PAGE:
SW Florida churches stay connected during COVID-19

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PALMETTO–Amid social distancing and stay-at-home orders, Florida Baptist churches in the southwest region of the state are becoming creative and resourceful to remain connected with church members during the COVID-19 crisis.

Over the past three weeks, Florida pastors have made difficult decisions concerning the gathering of the body for worship services, small groups and other events. Despite the burden of these decisions weighing heavily on the hearts of so many pastors, the Florida Baptist Convention has remained right beside pastors in providing valuable resources and praying for them.

“We don’t have a Florida Baptist Convention without you,” said Wayne Briant, regional catalyst for the southwest region. “Know that we are here for you, praying right beside you and that we exist for you.”

Many churches, including First Baptist Church of Palmetto, are streaming their worship services and Bible studies online.

Phillip Hamm, senior pastor of First Palmetto, has shortened his sermons, allowing time for a children’s message to be viewed as well. The church streams Sunday morning services online and are also providing members with daily devotionals and discussion questions via the website.

“We can look at this as a challenge or an opportunity,” said Hamm.

“First Palmetto is taking a wholistic approach to dealing with the COVID-19 by providing their people with live Bible Study groups, daily devotions and resources,” said Briant.

Mt. Ephraim Baptist Church, located in the Owens Community of DeSoto County, five miles southwest of Arcadia, has encouraged members to still attend Sunday services by providing two creative ways to attend, while still maintaining social distancing protocols. Members can drive-in and park in the parking lot or bring a chair and worship under the church’s outdoor pavilion to hear pastor Dana Spurgeon.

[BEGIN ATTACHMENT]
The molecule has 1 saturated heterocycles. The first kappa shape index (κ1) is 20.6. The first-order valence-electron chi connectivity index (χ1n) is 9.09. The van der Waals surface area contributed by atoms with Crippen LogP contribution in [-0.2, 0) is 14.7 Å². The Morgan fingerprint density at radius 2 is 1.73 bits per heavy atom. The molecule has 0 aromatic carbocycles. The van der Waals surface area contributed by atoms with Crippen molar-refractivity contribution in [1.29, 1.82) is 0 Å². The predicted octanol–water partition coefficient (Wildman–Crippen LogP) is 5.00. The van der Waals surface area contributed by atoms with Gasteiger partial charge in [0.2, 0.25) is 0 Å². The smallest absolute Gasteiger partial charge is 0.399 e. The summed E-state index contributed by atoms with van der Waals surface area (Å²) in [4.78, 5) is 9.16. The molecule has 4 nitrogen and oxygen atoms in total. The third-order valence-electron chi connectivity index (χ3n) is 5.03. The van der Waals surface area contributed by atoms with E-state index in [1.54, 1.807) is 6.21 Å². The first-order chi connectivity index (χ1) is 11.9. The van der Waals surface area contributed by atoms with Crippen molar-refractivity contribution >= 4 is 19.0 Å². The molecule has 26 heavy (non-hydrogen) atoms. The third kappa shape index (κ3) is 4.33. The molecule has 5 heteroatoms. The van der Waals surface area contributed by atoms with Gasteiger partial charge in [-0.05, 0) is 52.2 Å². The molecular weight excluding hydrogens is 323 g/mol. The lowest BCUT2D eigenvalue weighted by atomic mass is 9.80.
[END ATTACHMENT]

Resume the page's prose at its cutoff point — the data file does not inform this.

Led by Pastor Mitch Landress, members of Northside Baptist Church in Wauchula are sewing masks for nurses working at a local nursing home in their community.

On Friday night, the church is hosting a Kids’ Virtual Talent/Variety Show through the Zoom online app to relieve boredom during the quarantine. The children can plan a solo act or enlist the help of their parents and siblings; and are encouraged to sing, play an instrument, perform a dance routine, do a magic trick or display some other hidden talent. The church also hosts virtual Bible studies for children and women.

Crossroads Baptist Church in Fort Myers, is using COVID-19 as an opportunity to serve and love their community and other local churches.

“What we were doing in-house, we are attempting to replicate off campus,” said David Gold, pastor of Crossroads Baptist Church.

Crossroads purchased a large order of toilet paper from its church janitorial supply service to package and distribute to the community. The congregation has also reached out to their members and others in the community offering their services to pick up medications and groceries for those unable to do so.

Crossroads has also begun using the Nextdoor app to discover needs around them. Nextdoor is a social networking platform for local communities and neighborhoods that enable people to see who is directly in their community and the needs they may have. Crossroads also offered its church facilities and media equipment to any pastors needing help recording their sermons.

Fellowship Church, with campuses in Immokalee and Ave Maria, is utilizing Google Meet to create digital home groups, meeting every night of the week, to encourage members to remain in community and accountable to one another.

Along with streaming Sunday and Wednesday services on Facebook Live, Fellowship has created weekly family devotionals and resources for children and adult curriculum to send to its membership. Each pastor on staff has also been assigned a list of members to call and stay in contact with while meeting off campus.

“In a time where we are encouraged to be socially distant from one another, we are encouraging our members to not spiritually distance themselves,” said Pastor Timothy Pigg.

“We are grateful for all the things that local pastors are doing to encourage and pour into their communities,” said Briant. “Don’t be afraid to think outside the box when it comes to thinking about how to do ministry and evangelism.”

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